Christmas celebration with Lucia in the Jansson family
The Christmas celebrations in Tove Jansson’s childhood family were a mix of traditions from Finland and Sweden, with the most notable being that Tove’s mother Signe “Ham” Hammarsten Jansson used to wear a Lucia dress and wreath with candles on Christmas Eve morning.
In 1965, Tove Jansson was contacted by the Swedish magazine Tidningen Vi, which wanted her to write a text about Christmas recipes from her childhood. However, there was to be no text about what was served on the Christmas table in the Jansson family, but instead Jansson wrote the story “Vår magiska jul” (Our Magical Christmas) which begins with the words:
The smaller you are, the bigger Christmas is.
In the text, Jansson describes, from a child’s perspective, the mixture of Swedish and Finland Swedish Christmas celebrations in the Jansson home, “a mess”, according to Jansson. As an example, she states that her mother Signe “Ham” Hammarsten Jansson used to dress up as Lucia on Christmas Eve morning.
…all mothers sew presents at night. On Christmas Eve, they all become Lucias, with a great wreath with lots of candles in it on their heads.
History of the Lucia celebration
The Lucia tradition in the Nordic countries, mainly in Sweden and Swedish-speaking Finland, has a long and complex history that is a mixture of pagan and Christian traditions. In the Middle Ages, the Christmas pig was slaughtered on the night of Lucia on 13 December, which was celebrated with food and drink.
According to folklore, it was also on this night that all sorts of evil was out and about, including the devil Lucifer. Therefore, people were supposed to stay awake all night and make sure nothing surprising happened.
As with many Christian traditions, they then took a Christian element and placed the actual celebration on the pagan holiday people were used to celebrating, just as they placed the celebration of Christmas Eve and the birth of Jesus at the time that the pagan Nordic people had celebrated the Midwinter Blot during the darkest time of the year.
13 December was named after the Italian saint Lucia, who is the model for today’s modern Lucia celebration with a white-clad Lucia wearing a chandelier in her hair.
Lucia on Christmas Eve morning
Regardless of how the tradition originated, one thing that is common to all Lucia celebrations is that they take place on Lucia Day, 13 December. However, this was not the case in Tove Jansson’s childhood home, where Lucia was celebrated on Christmas Eve morning. This is how Tove herself writes in the short story Christmas in the autofictional short story collection The Sculptor’s Daughter from 1968:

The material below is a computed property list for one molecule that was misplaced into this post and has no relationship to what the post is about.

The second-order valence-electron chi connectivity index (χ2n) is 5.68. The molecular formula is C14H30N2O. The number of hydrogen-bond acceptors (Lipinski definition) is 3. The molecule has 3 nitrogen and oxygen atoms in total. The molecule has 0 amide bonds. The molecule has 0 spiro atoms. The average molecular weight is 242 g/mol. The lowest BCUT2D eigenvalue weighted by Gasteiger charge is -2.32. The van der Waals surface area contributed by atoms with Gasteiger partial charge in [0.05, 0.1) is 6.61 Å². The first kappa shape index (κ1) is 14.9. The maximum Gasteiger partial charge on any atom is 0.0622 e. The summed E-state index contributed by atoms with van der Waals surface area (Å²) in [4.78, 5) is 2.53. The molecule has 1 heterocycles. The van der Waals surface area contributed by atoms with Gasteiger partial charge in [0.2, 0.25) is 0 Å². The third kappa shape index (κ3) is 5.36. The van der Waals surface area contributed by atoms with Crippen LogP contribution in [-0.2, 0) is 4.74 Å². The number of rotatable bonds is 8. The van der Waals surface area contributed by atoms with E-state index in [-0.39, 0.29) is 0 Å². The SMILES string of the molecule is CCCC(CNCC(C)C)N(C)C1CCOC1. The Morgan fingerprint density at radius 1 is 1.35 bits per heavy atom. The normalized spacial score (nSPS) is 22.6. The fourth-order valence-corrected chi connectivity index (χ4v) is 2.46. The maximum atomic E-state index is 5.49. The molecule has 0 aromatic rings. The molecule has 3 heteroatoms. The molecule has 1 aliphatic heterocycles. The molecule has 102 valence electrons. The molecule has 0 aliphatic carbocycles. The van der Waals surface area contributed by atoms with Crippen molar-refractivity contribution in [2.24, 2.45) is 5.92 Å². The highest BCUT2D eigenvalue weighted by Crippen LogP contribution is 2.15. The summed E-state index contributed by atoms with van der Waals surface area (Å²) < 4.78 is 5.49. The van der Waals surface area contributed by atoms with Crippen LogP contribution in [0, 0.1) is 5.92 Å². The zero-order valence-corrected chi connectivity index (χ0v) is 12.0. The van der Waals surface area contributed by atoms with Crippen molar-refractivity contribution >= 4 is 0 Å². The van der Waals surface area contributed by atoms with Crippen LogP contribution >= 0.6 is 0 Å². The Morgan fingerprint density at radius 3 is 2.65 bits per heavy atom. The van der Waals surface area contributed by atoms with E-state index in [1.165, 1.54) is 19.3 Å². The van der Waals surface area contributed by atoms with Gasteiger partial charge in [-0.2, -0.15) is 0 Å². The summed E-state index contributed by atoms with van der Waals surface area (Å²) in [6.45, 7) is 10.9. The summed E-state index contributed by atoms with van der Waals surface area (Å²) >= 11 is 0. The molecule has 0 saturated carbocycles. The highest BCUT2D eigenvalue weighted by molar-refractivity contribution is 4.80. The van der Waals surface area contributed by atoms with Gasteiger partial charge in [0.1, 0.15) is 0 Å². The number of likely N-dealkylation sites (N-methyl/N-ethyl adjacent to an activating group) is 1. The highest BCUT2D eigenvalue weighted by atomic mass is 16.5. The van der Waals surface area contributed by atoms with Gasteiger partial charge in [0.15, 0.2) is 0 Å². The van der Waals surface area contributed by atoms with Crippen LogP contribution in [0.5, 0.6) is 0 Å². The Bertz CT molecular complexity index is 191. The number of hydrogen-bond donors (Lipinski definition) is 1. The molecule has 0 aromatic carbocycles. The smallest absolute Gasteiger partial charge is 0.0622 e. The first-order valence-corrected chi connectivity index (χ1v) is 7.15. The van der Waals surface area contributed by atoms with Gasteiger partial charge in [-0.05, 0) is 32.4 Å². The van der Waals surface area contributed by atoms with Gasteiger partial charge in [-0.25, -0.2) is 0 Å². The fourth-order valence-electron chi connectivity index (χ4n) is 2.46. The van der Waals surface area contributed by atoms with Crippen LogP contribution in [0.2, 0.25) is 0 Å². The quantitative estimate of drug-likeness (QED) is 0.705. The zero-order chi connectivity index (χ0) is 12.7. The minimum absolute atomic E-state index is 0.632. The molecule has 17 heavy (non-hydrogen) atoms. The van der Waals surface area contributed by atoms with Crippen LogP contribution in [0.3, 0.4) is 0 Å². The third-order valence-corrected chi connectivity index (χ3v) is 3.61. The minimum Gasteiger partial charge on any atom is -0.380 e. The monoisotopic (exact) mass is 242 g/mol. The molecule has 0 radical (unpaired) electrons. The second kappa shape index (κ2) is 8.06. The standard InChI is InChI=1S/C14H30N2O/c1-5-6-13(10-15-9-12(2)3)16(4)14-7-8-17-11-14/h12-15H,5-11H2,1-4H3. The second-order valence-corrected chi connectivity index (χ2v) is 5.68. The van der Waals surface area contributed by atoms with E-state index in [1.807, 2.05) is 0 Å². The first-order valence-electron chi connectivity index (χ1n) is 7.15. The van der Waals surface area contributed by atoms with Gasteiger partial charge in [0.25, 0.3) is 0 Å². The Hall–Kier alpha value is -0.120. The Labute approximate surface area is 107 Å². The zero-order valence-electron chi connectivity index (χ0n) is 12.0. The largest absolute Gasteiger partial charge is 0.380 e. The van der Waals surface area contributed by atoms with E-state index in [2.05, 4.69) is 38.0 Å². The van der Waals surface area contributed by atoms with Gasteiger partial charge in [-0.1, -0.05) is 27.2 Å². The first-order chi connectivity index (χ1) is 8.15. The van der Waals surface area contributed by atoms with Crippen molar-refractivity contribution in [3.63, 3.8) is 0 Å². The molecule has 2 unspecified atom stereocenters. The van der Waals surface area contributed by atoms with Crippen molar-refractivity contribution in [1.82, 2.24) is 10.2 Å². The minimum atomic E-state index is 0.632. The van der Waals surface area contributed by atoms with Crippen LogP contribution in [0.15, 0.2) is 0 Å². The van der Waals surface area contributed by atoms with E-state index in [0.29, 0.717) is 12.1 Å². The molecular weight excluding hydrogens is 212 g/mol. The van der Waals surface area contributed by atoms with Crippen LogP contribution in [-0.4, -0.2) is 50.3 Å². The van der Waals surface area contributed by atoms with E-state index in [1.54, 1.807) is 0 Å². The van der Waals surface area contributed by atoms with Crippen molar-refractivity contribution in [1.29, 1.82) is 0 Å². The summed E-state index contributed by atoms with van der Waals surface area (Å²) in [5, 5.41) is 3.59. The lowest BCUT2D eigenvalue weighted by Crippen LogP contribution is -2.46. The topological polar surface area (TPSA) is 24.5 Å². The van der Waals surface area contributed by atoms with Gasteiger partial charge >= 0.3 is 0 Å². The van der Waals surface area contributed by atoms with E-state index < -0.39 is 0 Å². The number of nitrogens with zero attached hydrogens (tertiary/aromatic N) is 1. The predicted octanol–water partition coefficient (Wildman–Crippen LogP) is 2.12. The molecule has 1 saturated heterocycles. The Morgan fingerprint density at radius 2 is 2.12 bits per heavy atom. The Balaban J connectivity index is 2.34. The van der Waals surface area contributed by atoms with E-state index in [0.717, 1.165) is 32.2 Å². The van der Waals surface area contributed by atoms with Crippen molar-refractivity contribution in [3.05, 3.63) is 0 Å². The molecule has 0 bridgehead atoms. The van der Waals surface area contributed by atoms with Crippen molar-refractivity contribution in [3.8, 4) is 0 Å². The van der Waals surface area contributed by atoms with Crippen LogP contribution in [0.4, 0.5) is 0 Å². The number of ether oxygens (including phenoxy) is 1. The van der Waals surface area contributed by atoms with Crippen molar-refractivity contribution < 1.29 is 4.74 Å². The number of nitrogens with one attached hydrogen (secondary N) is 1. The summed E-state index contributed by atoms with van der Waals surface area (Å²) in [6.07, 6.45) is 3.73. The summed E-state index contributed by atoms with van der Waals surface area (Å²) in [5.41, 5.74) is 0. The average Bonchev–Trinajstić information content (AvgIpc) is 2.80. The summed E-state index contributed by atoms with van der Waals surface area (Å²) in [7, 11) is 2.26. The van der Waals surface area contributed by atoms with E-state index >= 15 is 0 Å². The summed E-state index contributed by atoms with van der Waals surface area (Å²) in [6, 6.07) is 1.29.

“In Sweden people stuff their own sausages and make candles and carry small baskets to the poor for several months and all mothers sew presents at night. On Christmas Eve they all become Lucias, with a great wreath with lots of candles in it on their heads.
The first time Daddy saw a Lucia he was very scared, but when he realised it was only Mummy he began to laugh. Then he wanted her to be a Lucia every Christmas Eve because it was such fun.
I lay on my bunk and heard Lucia starting to climb the steps, and it wasn’t easy for her. The whole thing was as beautiful as being in heaven and she had modelled a pig in marzipan as they do in Sweden. Then she sang a little and climbed up the steps to Daddy’s bunk. Mummy only sings once a year because her vocal cords are crossed.”
That this tradition came from Ham’s childhood home in Sweden is clear, even if we don’t know the background to it among them. In an interview with Ham about combining family and professional life in the magazine Astra from 1922, the journalist Märta Schultz-Cajander writes as follows: “Signe Hammarsten Jansson has brought to her new home country the beautiful tradition of her childhood home, that on Christmas Eve morning, she dresses as Lucia, in white with a wreath of green and lights in her hair, and with a coffee tray full of yule delicacies, she wishes her family a Merry Christmas“.”
Read more about the Astra article.
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